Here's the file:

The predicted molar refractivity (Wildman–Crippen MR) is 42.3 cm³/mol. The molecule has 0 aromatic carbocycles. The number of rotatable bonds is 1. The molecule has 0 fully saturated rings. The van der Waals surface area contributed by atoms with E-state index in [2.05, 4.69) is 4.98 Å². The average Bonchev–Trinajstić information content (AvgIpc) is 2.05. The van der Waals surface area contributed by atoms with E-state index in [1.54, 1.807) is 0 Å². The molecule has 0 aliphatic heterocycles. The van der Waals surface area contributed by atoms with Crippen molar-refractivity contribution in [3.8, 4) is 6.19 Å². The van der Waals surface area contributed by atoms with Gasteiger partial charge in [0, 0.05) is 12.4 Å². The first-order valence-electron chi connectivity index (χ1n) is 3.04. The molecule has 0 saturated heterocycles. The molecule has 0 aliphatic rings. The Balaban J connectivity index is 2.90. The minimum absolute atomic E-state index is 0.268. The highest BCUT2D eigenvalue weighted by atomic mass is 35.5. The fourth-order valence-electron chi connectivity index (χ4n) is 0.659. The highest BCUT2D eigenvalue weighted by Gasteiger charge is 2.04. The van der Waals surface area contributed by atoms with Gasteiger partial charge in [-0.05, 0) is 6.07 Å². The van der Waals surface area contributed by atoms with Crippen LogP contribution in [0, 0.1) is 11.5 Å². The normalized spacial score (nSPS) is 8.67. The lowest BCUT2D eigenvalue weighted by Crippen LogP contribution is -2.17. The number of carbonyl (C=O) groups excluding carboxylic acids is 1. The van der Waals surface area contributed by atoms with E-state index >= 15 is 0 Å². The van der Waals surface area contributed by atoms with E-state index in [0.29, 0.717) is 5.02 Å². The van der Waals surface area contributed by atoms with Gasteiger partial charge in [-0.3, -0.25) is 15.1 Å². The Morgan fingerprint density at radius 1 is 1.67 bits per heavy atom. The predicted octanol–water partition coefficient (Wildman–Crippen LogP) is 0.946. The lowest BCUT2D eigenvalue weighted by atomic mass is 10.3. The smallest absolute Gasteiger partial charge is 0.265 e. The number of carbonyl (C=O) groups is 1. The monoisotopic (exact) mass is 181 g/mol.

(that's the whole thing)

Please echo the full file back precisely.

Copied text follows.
The predicted molar refractivity (Wildman–Crippen MR) is 42.3 cm³/mol. The molecule has 0 aromatic carbocycles. The number of rotatable bonds is 1. The molecule has 0 fully saturated rings. The van der Waals surface area contributed by atoms with E-state index in [2.05, 4.69) is 4.98 Å². The average Bonchev–Trinajstić information content (AvgIpc) is 2.05. The van der Waals surface area contributed by atoms with E-state index in [1.54, 1.807) is 0 Å². The molecule has 0 aliphatic heterocycles. The van der Waals surface area contributed by atoms with Crippen molar-refractivity contribution in [3.8, 4) is 6.19 Å². The van der Waals surface area contributed by atoms with Gasteiger partial charge in [0, 0.05) is 12.4 Å². The first-order valence-electron chi connectivity index (χ1n) is 3.04. The molecule has 0 saturated heterocycles. The molecule has 0 aliphatic rings. The Balaban J connectivity index is 2.90. The minimum absolute atomic E-state index is 0.268. The highest BCUT2D eigenvalue weighted by atomic mass is 35.5. The fourth-order valence-electron chi connectivity index (χ4n) is 0.659. The highest BCUT2D eigenvalue weighted by Gasteiger charge is 2.04. The van der Waals surface area contributed by atoms with Gasteiger partial charge in [-0.05, 0) is 6.07 Å². The van der Waals surface area contributed by atoms with Crippen LogP contribution in [0, 0.1) is 11.5 Å². The normalized spacial score (nSPS) is 8.67. The lowest BCUT2D eigenvalue weighted by Crippen LogP contribution is -2.17. The number of carbonyl (C=O) groups excluding carboxylic acids is 1. The van der Waals surface area contributed by atoms with E-state index >= 15 is 0 Å². The van der Waals surface area contributed by atoms with E-state index in [0.29, 0.717) is 5.02 Å². The van der Waals surface area contributed by atoms with Gasteiger partial charge in [-0.3, -0.25) is 15.1 Å². The Morgan fingerprint density at radius 1 is 1.67 bits per heavy atom. The predicted octanol–water partition coefficient (Wildman–Crippen LogP) is 0.946. The lowest BCUT2D eigenvalue weighted by atomic mass is 10.3. The smallest absolute Gasteiger partial charge is 0.265 e. The number of carbonyl (C=O) groups is 1. The monoisotopic (exact) mass is 181 g/mol.